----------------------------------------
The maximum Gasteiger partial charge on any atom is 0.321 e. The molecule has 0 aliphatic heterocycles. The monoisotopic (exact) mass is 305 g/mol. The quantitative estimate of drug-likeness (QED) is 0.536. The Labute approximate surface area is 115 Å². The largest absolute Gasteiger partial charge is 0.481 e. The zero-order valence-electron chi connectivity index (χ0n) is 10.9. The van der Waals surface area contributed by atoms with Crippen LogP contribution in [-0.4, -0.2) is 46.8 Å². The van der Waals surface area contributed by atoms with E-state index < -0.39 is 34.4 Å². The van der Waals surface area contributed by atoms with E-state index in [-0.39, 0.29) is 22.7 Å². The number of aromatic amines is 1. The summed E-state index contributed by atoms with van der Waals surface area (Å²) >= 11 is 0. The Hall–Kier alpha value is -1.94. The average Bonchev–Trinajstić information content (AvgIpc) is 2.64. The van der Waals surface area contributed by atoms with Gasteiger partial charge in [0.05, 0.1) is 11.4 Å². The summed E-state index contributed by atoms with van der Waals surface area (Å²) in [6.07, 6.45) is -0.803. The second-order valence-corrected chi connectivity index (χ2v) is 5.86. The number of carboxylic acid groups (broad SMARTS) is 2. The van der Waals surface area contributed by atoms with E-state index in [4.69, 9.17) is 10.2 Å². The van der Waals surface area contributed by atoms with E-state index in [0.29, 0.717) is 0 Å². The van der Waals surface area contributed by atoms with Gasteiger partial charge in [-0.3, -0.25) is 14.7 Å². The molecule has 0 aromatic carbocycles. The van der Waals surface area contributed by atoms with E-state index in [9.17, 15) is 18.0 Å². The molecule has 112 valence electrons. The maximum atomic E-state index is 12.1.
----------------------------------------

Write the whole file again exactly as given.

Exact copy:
The maximum Gasteiger partial charge on any atom is 0.321 e. The molecule has 0 aliphatic heterocycles. The monoisotopic (exact) mass is 305 g/mol. The quantitative estimate of drug-likeness (QED) is 0.536. The Labute approximate surface area is 115 Å². The largest absolute Gasteiger partial charge is 0.481 e. The zero-order valence-electron chi connectivity index (χ0n) is 10.9. The van der Waals surface area contributed by atoms with Crippen LogP contribution in [-0.4, -0.2) is 46.8 Å². The van der Waals surface area contributed by atoms with E-state index < -0.39 is 34.4 Å². The van der Waals surface area contributed by atoms with E-state index in [-0.39, 0.29) is 22.7 Å². The number of aromatic amines is 1. The summed E-state index contributed by atoms with van der Waals surface area (Å²) >= 11 is 0. The Hall–Kier alpha value is -1.94. The average Bonchev–Trinajstić information content (AvgIpc) is 2.64. The van der Waals surface area contributed by atoms with Gasteiger partial charge in [0.05, 0.1) is 11.4 Å². The summed E-state index contributed by atoms with van der Waals surface area (Å²) in [6.07, 6.45) is -0.803. The second-order valence-corrected chi connectivity index (χ2v) is 5.86. The number of carboxylic acid groups (broad SMARTS) is 2. The van der Waals surface area contributed by atoms with E-state index in [4.69, 9.17) is 10.2 Å². The van der Waals surface area contributed by atoms with E-state index in [0.29, 0.717) is 0 Å². The van der Waals surface area contributed by atoms with Gasteiger partial charge in [-0.3, -0.25) is 14.7 Å². The molecule has 0 aromatic carbocycles. The van der Waals surface area contributed by atoms with E-state index in [9.17, 15) is 18.0 Å². The molecule has 112 valence electrons. The maximum atomic E-state index is 12.1.